SUMMARY OF THE INVENTION There is disclosed herein a new and useful electrical connector for tapping an energized concentric cable. The connector disclosed does not energize the tapping cable during the installation of the connector, does not exert a relatively large amount of force against the cable insulation, and provides a convenient method for disconnecting the tapping cable if desired.

The connector includes a two-section housing which is located over a properly prepared portion of the energized cable. A lower section of the housing supports the cable and includes a terminal to which the outer conductors of the tapped and tapping cables are connected. An upper section of the housing includes a threaded opening into which a bushing plug may be inserted. The plug includes a stud which has a threaded and pointed lower end. As the plug is screwed into the housing opening, the stud is screwed into the insulation of the cable and into the inner conductor of the cable. The pitches of the threads on the stud and in the housing opening are equal, thereby permitting coordinated movement of the stud through the insulation. An insulating material is inserted into the housing to insulate the stud from the metallic housing. Final connection is accomplished by plugging a suitable load-break connector into the plug.

BRIEF DESCRIPTION OF THE DRAWING Further advantages and uses of this invention will become more apparent when considered in view of the following description and drawing, in which:

FIG. 1 is a sectional view of an electrical connector constructed according to this invention and disposed around a concentric cable;

FIG. 2 is a sectional view of the upper portion of the bushing plug shown in FIG. 1;

FIG. 3 is an exploded view of the housing assembly of the electrical connector shown in FIG. 1; and

FIG. 4 is a view ofa bushing plug constructed according to this invention.

DESCRIPTION OF THE PREFERRED EMBODIMENTS Throughout the following description, similar reference characters refer to similar elements or members in all of the figures of the drawing.

Referring now to the drawing, and to FIG. 1 in particular, there is shown an electrical connector 10 constructed according to this invention and assembled around an electrical cable 12. The purpose of the connector is to provide an insulated tap on the cable 12 which can be safely installed when the cable 12 is energized.

The connector 10 illustrated in this specific embodiment includes a two-section housing which is constructed of a suitable metallic material, such as bronze. When assembled, the lower section 14 of the housing meets the upper section 16 to form the joint 18 which is located at the center level of the cable 12. A supporting block 20 is attached to the lower section 14 by the bolt 22. The supporting block 20 is constructed of a suitable insulating material, such as epoxy. An outer conductor terminal 24 is also attached to the lower section 14. The purpose of the terminal 24 is to provide means for attaching the outer conductors of the cable 12 and of the tapping cable which is to be tapped to the cable 12 to each other and to the connector housing.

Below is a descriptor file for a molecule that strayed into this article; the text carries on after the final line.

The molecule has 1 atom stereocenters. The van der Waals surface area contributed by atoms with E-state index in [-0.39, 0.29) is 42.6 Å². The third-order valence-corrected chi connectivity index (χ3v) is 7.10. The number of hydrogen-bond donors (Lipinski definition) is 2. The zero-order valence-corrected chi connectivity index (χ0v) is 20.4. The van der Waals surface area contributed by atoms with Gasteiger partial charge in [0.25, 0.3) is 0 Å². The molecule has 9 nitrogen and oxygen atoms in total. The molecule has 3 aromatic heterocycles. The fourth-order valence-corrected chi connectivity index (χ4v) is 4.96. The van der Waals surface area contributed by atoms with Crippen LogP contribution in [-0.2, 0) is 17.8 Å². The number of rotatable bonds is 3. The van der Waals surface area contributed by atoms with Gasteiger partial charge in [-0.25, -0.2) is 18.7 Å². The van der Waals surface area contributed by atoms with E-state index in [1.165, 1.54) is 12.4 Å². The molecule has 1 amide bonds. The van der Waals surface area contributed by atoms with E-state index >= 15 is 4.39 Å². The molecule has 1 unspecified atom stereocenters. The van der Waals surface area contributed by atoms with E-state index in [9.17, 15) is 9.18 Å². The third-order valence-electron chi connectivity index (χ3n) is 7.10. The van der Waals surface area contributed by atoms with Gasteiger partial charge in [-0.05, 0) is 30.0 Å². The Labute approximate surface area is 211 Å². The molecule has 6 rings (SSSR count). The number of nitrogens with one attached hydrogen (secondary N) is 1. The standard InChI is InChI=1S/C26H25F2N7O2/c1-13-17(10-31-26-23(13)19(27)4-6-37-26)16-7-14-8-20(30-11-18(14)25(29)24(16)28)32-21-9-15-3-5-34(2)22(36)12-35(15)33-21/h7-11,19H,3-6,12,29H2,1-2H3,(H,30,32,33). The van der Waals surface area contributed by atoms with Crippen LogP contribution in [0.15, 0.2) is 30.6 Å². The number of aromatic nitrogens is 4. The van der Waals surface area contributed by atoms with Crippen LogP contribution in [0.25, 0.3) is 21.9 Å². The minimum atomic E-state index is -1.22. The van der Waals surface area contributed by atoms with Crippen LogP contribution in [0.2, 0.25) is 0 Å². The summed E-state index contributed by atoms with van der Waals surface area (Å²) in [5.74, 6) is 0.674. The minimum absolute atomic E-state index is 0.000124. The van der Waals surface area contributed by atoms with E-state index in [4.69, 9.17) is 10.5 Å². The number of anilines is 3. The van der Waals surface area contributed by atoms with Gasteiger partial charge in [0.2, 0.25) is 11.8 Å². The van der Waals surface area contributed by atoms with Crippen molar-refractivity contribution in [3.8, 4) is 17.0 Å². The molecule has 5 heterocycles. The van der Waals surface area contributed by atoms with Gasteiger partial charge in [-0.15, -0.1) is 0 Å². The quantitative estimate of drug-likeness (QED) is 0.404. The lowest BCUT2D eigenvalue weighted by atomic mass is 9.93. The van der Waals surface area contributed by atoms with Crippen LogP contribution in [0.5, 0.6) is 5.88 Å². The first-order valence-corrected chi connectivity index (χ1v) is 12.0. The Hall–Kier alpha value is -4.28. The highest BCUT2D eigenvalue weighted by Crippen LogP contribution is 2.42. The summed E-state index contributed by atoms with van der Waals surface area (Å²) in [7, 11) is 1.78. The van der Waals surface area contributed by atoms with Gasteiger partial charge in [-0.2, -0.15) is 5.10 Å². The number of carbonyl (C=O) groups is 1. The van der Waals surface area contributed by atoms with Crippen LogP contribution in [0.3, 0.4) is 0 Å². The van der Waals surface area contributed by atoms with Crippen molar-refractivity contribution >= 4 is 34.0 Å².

The connector housing may also be constructed of either a molded thermoplastic or thermoset material. With this type of construction, the molding compound could include a conducting filler or provided with a conductive coating to insure electrical continuity over I the semiconductive layers of the cable. Also, the supporting block 20 could be an integral portion of the lower section of the housing and left free of the conductive coating, thus remaining as an insulator. Provision would still be made on the external portion of the lower housing section for a terminal used in connecting together the outer conductors of the cable 12 and of the tapping cable.

The upper section 16 of the connector housing is shaped to extend around the cable 12 and to mate with the lower section 14. The cone shape of the housing sections reduces the electrical stress gradient within the connector housing. The sections 14 and 16 of the housing are fastened together by the clamps 26 and 28. The upper section contains a threaded opening 30 into which the bushing plug 32 may be inserted.

The portion of the cable 12 shown in FIG. 1 includes a semiconductive coating 34, insulation 36, and an inner conductor 38 which is normally formed from a plurality of wire strands. The outer conductor of the cable 12 is not shown in FIG. 1 since, before making the tap as illustrated, the outer conductor would have been removed from around the portion of the cable 12 which is illustrated.

The bushing plug 32 includes a body portion 40 which is constructed of an insulating material such as epoxy. A conductor stud 42 is embedded in the body portion 48 and is constructed of a suitable electrically conductive material such as copper. The lower end of the stud 42 is pointed for easy penetration into the insulation 36. The pointed end of the stud 42 is provided with threads 44 to facilitate penetration into the insulation 36 and the conductor 38. The threads 44 substantially reduce the force which must be applied to the plug 32 to effect the penetration, minimize damage to the insulation 36 and the conductor 38 during penetration, and improve the electrical contact between stud 42 and the conductor 38. Threads 44 and 46 have the same pitch so that, as the stud 42 is advanced by rotating the plug 32, there is no tendency for the threads 44 to elevate or depress cable 12 with respect to the support block 20. Such motion of the cable 12 would tend to cause the threads 44 to remove chips from the con-v ductor 38 instead of threadably engaging with it, thus weakening the conductor and impairing electrical contact with the conductor 38.